IT had never entered Frederick's Gibberd's mind that he might one day design a Cathedral. "For one thing," he says, "who builds Cathedrals these days? I bad no ecclesiastical friends or connections and I am a nonconformist." There was one other reason: "When you reach my age everybody says you're old in the tooth, and when I get a job they say `Oh, it's just another case of jobs for the boys.' So I thought it would be fun to pit my brain against other people's."
When he entered his design for the Liverpool competition, Gibberd, who is 58, already had a long list of distinguished buildings to his credit and an international reputation as a town planner: Harlow New Town is his special baby. But he'd never designed a large church although his lengthy entry in Who's Who does include the new monastery for Douai Abbey completed last year.
To begin with it was little more than curiosity that prompted him to send for a copy of the competition rules "I just wondered what sort of building the promoters wanted. It turned out that they were wide open to any suggestions. Then I went to Mass once or twice and I was enormously moved by the experience."
He finally made up his mind to enter the competition just a couple of months before the deadline for the submission of designs. "I got a young team together and we worked and worked. It was rather like being a student all over again. We lived on sandwiches."
Mr. Gibberd says he has become "much more involved" in the new Cathedral than in his other buildings. "First of all, there's nothing to help you design a Cathedral. It's a oneoff article, not like a school or a house. And people expect a Cathedral to be a much greater work of art."
Gibberd is not too happy about some developments in design during this decade. "In my youth," he says, "we fought a battle. It was a battle of rethinking. We decided that Revivalism, which was the vogue then, had nothing to do with architecture.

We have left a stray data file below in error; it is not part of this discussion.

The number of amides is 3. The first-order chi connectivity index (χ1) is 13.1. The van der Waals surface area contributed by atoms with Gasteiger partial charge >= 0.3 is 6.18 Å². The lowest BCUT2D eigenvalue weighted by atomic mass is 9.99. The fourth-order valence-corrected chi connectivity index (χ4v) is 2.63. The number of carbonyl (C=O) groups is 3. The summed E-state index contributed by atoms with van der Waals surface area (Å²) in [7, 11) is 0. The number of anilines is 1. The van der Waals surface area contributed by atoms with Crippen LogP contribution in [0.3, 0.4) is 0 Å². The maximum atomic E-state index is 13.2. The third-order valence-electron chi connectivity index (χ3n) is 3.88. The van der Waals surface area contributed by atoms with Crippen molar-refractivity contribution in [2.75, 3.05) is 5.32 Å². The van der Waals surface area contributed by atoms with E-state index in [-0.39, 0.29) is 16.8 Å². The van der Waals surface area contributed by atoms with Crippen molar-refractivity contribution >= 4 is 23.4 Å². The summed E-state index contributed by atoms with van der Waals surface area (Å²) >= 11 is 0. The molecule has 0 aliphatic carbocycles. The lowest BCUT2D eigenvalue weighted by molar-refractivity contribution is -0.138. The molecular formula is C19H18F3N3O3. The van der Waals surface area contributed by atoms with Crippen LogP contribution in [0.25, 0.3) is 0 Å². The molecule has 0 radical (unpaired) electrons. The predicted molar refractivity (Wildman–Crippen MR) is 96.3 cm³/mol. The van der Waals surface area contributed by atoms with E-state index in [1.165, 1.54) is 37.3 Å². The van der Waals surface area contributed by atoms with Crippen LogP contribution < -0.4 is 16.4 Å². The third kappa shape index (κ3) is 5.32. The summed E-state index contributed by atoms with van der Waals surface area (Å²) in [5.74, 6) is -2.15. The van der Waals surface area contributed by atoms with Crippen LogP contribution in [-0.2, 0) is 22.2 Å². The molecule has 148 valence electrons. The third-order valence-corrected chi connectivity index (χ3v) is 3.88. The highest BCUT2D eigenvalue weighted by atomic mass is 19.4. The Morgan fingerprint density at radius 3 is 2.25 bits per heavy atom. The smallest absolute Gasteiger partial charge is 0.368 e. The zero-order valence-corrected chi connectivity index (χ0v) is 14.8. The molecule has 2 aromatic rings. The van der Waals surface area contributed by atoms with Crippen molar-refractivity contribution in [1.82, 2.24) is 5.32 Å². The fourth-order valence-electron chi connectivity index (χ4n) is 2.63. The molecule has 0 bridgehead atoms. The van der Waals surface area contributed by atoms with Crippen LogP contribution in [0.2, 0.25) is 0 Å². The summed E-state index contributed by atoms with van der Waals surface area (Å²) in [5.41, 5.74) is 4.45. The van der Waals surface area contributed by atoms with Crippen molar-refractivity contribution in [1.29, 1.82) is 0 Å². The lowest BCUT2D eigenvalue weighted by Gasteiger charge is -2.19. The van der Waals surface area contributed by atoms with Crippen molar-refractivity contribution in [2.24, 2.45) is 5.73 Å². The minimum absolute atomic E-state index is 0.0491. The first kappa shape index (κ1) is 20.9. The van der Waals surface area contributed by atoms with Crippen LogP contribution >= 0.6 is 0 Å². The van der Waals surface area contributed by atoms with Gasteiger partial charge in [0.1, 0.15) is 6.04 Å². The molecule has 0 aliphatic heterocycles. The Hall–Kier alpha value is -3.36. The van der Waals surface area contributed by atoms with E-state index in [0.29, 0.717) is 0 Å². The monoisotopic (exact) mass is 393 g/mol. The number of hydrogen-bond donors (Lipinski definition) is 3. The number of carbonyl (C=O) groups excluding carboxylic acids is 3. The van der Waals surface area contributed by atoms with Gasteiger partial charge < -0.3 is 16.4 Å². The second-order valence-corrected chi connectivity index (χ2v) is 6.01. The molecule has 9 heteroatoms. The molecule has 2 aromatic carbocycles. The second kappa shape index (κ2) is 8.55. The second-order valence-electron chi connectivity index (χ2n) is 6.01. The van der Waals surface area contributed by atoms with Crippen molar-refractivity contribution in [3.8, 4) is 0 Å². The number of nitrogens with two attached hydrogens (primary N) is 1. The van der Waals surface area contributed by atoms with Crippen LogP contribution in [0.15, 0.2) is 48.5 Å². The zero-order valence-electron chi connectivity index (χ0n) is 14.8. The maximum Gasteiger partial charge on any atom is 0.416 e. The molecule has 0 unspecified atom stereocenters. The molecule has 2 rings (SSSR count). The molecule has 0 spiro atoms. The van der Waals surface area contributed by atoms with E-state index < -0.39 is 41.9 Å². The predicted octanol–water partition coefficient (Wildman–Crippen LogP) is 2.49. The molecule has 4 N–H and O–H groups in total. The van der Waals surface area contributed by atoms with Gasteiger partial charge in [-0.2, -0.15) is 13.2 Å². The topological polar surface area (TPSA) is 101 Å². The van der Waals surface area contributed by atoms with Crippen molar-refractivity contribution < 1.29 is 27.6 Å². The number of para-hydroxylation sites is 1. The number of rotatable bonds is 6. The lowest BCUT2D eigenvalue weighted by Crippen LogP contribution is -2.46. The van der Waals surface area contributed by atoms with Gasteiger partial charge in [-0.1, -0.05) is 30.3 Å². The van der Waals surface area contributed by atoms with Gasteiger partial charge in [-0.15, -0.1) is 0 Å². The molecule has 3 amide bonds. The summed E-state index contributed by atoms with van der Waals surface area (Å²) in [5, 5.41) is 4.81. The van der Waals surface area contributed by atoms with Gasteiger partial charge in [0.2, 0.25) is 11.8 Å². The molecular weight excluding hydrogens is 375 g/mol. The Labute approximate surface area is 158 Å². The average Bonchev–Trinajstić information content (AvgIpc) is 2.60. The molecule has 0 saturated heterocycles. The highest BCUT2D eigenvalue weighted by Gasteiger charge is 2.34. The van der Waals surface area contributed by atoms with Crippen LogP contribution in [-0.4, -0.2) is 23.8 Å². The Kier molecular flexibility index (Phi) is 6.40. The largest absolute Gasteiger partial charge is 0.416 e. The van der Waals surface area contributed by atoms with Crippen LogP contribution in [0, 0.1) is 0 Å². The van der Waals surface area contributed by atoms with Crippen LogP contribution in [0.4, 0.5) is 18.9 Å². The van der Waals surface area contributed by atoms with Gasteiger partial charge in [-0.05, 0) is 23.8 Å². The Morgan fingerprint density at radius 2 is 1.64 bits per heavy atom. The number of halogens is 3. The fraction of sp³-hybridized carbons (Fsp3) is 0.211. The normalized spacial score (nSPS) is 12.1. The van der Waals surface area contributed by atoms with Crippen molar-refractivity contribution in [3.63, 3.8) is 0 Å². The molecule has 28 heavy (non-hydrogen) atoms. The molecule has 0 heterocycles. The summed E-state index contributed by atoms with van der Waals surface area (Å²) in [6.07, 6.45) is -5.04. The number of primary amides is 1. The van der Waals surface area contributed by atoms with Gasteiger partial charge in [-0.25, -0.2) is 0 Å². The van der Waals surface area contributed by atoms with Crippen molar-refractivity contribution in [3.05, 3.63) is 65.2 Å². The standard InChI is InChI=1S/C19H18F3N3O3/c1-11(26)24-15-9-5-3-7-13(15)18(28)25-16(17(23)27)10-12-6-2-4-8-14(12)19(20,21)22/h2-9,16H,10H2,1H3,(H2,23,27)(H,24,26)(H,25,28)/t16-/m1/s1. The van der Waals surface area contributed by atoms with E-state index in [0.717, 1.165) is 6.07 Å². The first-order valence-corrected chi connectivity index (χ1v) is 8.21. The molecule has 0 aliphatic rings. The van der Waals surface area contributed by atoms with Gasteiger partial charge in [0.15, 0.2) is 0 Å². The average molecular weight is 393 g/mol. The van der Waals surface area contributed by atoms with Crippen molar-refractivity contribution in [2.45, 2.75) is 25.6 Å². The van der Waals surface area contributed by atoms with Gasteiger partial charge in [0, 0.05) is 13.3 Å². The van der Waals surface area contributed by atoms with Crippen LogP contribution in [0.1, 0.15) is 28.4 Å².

"We produced buildings that were flat surfaced and people have gone on embellishing the style. Now architecture is beginning once again to get divorced from what building is about. I believe that what matters is you and me: people in other words.
"When people are doing architectural design they tend to launch out into a style. The fashion now is chunky, heavy building I'm not interested in style as such," says Mr. Gibberd.
In retrospect he says he would "think again about one or two things at Liverpool. I would like it to be slightly bigger, then it would have held its own better with the Scott tower. I think, too, I would use better materials for some of the smaller items. More bronze. That gives such a lovely effect. And I would like to see the inside of the Cathedral finished in stone instead of cement rendering.
"If I were doing another Cathedral," Mr. Gibberd reflects, "I'd try to get a more immediate relationship between the Blessed Sacrament Chapel and the Sanctuary."
starter in the church-building stakes has he now learnt all about liturgy? "I haven't learnt as much as I thought I would," he says. "I don't really think the Church knows herself. I asked two years ago where the bishop's throne should go and I haven't got an answer yet. But it's not at all a bad idea that there should be all this experimenting."
Although Gibberd says he never ceases to be surprised that people are willing to pay to have a building designed he can never remember wanting to do anything else. "First of all I thought I'd like to design motor cars. Then my father built a billiards room on to the house and I realised that it wasn't the builder who did the design but another fellow."
He doesn't think the Cathedral is going to get a fair showing at the opening. "It will just he a marvellous pageant. I look forward to the day when all the wires and lights are cleared Out and all the fuss is over. Next autumn I'll go to a service there and feel the building. That's when it will be a Cathedral to me."
Would it be tactless to ask him what he thought of Coventry Cathedral? "Not at all," Frederick Gibberd said. "1 think it is one of the most beautiful buildings ever built. But you cannot compare it with Liverpool. Sir Basil Spence and I received completely different briefs."